A Russian court has fined Twitter nearly $117,000 for failing to delete what officials describe as banned content amid growing Kremlin pressure on U.S. social-media companies.
The April 2 decision against Twitter is the first in a series of rulings expected in the coming days against U.S. social-media companies in Russia. Cases are currently ongoing against Facebook and YouTube.
The cases all pertain to content published on their platforms in January that called on Russians to protest the arrest of Kremlin critic Aleksei Navalny.
Russia’s communications regulator Roskomnadzor described the postings as "inciting teenagers" to take part in "illegal activities" or "unauthorized mass events."
Navalny was detained by Russian police in mid-January upon his return from Germany on charges of violating his parole.
Navalny had been recuperating in Berlin after being poisoned with a military-grade nerve agent during a trip to Siberia in August to investigate local corruption. Navalny has accused officers of Russia’s Federal Security Service, or FSB, of trying to assassinate him with the nerve agent.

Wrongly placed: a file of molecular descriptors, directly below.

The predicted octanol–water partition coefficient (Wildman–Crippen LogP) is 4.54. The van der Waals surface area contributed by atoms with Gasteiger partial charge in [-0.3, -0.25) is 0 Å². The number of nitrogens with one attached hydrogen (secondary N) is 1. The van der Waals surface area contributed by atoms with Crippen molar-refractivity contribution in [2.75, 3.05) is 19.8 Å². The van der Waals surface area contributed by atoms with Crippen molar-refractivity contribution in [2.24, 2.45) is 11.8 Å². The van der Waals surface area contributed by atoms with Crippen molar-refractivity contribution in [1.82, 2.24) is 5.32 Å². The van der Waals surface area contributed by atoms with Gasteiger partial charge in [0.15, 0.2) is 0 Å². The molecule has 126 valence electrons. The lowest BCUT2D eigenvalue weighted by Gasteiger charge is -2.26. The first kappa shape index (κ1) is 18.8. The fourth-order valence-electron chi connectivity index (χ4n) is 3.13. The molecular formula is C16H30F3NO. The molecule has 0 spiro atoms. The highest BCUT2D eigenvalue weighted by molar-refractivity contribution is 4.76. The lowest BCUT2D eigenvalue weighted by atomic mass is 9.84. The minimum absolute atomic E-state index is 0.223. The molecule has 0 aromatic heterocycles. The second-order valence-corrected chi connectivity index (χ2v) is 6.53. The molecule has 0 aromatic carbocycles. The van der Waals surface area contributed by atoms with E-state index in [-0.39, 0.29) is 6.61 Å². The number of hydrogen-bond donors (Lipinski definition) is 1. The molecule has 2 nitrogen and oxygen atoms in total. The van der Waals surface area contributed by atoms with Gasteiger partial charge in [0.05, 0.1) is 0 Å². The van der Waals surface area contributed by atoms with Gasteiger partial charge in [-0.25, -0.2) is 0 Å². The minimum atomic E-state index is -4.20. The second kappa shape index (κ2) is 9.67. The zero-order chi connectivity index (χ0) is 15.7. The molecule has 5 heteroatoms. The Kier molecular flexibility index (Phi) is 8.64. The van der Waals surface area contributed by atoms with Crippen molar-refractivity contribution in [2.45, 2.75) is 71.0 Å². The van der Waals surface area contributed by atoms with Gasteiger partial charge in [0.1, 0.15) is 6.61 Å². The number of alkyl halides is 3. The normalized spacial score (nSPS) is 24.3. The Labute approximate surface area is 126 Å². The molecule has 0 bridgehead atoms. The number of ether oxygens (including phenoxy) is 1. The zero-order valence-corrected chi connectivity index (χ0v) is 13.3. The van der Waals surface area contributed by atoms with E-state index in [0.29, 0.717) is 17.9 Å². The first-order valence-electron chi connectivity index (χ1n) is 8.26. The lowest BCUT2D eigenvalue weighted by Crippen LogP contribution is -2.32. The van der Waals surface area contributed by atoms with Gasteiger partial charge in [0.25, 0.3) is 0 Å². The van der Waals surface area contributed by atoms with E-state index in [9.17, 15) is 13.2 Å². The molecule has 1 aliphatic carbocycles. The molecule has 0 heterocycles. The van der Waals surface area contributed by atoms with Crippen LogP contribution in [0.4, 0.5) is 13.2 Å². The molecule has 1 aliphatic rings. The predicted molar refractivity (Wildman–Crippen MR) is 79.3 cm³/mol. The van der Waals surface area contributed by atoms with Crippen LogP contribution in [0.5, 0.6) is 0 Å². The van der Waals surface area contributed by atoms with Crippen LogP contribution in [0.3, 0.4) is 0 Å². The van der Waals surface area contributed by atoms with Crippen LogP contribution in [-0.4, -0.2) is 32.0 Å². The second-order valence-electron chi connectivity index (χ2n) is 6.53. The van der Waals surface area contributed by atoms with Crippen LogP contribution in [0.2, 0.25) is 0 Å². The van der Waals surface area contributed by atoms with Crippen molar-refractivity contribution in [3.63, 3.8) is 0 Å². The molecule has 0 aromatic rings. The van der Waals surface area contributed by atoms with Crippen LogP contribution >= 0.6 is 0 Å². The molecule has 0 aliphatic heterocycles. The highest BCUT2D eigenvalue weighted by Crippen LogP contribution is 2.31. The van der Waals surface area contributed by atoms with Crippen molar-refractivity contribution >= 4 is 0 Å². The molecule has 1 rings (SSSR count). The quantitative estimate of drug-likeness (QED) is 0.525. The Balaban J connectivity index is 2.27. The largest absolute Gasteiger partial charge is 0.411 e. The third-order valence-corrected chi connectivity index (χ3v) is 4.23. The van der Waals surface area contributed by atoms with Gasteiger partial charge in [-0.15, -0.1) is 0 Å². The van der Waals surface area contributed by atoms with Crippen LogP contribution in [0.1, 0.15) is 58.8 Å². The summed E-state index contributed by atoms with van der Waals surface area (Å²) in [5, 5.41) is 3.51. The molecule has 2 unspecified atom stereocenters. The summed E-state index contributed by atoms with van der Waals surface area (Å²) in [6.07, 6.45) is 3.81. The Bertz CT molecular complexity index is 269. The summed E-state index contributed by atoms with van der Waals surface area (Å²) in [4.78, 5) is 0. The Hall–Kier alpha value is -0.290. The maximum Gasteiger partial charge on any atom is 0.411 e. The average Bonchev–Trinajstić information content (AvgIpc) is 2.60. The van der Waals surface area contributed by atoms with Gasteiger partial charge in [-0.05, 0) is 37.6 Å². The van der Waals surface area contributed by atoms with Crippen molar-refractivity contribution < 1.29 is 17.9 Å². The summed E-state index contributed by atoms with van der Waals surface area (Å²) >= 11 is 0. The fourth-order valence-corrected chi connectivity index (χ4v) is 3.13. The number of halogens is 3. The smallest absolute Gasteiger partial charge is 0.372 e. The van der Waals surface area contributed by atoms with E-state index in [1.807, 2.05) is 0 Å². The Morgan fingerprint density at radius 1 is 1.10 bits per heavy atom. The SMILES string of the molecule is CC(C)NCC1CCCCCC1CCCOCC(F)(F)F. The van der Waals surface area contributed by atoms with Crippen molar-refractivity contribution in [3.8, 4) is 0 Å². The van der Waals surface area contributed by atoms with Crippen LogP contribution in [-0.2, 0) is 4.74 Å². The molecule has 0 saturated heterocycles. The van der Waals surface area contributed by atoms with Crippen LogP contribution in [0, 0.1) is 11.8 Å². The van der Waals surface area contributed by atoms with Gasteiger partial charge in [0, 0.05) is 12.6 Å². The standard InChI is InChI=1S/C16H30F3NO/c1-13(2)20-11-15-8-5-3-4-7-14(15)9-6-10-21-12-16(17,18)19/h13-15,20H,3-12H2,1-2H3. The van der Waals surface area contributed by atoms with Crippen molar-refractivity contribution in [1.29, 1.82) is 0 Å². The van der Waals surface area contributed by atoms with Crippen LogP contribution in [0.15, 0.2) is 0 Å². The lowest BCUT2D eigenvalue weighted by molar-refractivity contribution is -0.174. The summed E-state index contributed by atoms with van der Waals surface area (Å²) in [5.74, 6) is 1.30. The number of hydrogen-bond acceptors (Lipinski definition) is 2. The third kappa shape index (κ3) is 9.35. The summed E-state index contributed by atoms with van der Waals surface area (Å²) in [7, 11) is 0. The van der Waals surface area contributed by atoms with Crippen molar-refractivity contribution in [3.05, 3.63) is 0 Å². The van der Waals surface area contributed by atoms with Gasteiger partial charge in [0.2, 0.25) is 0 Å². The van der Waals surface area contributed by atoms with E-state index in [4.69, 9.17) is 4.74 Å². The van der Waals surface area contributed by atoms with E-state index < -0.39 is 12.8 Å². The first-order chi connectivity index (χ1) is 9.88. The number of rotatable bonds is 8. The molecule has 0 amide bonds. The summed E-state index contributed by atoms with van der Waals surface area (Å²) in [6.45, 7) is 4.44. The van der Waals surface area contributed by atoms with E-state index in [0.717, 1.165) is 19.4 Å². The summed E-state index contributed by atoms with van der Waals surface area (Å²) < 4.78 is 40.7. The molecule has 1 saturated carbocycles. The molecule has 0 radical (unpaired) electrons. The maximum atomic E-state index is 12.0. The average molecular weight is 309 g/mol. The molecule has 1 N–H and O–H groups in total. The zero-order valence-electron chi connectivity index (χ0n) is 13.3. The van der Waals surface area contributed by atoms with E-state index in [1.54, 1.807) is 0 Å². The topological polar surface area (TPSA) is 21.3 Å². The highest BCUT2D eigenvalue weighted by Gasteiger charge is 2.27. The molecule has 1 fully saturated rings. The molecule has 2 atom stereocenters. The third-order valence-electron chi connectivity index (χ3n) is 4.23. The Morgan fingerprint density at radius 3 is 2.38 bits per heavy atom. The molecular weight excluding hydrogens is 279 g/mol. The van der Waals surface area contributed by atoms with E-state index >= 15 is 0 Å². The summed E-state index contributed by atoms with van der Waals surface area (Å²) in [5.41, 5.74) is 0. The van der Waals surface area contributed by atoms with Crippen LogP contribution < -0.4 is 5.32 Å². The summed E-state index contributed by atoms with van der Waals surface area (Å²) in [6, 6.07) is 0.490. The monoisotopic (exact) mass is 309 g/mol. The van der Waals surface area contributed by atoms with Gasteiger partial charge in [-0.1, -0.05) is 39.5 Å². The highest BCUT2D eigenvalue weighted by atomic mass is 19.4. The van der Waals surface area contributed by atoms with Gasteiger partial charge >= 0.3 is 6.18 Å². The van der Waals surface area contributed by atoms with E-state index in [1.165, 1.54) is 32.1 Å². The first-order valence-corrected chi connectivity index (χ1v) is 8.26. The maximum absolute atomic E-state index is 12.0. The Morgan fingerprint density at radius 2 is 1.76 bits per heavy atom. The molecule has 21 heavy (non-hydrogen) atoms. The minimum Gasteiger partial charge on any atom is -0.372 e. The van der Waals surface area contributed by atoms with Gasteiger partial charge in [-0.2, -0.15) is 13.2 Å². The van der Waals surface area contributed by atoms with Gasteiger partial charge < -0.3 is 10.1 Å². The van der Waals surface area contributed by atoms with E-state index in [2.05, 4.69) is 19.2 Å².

Tens of thousands of Russians around the country heeded the calls to protest on January 23 and January 31, making them among the largest anti-government demonstrations in years.
Russia later sentenced Navalny to jail for more than two years in a case he says is aimed at punishing him for surviving the poisoning.
The fines against U.S. social-media companies are part of a larger Kremlin strategy to weaken their influence in Russia, analysts say.
The strategy also includes slowing traffic speed and developing domestic equivalents to YouTube.
The Kremlin controls major media assets, including television, but social-media platforms, which are growing as a source of information for Russians, remain outside its control.
Navalny and his supporters have deftly used YouTube and Twitter to spread his anti-government message to millions of citizens.
Russia last month slowed the speed of Twitter and threatened to ban the social-media service outright.
Twitter at the time said it was "deeply concerned by increased attempts to block and throttle online public conversation."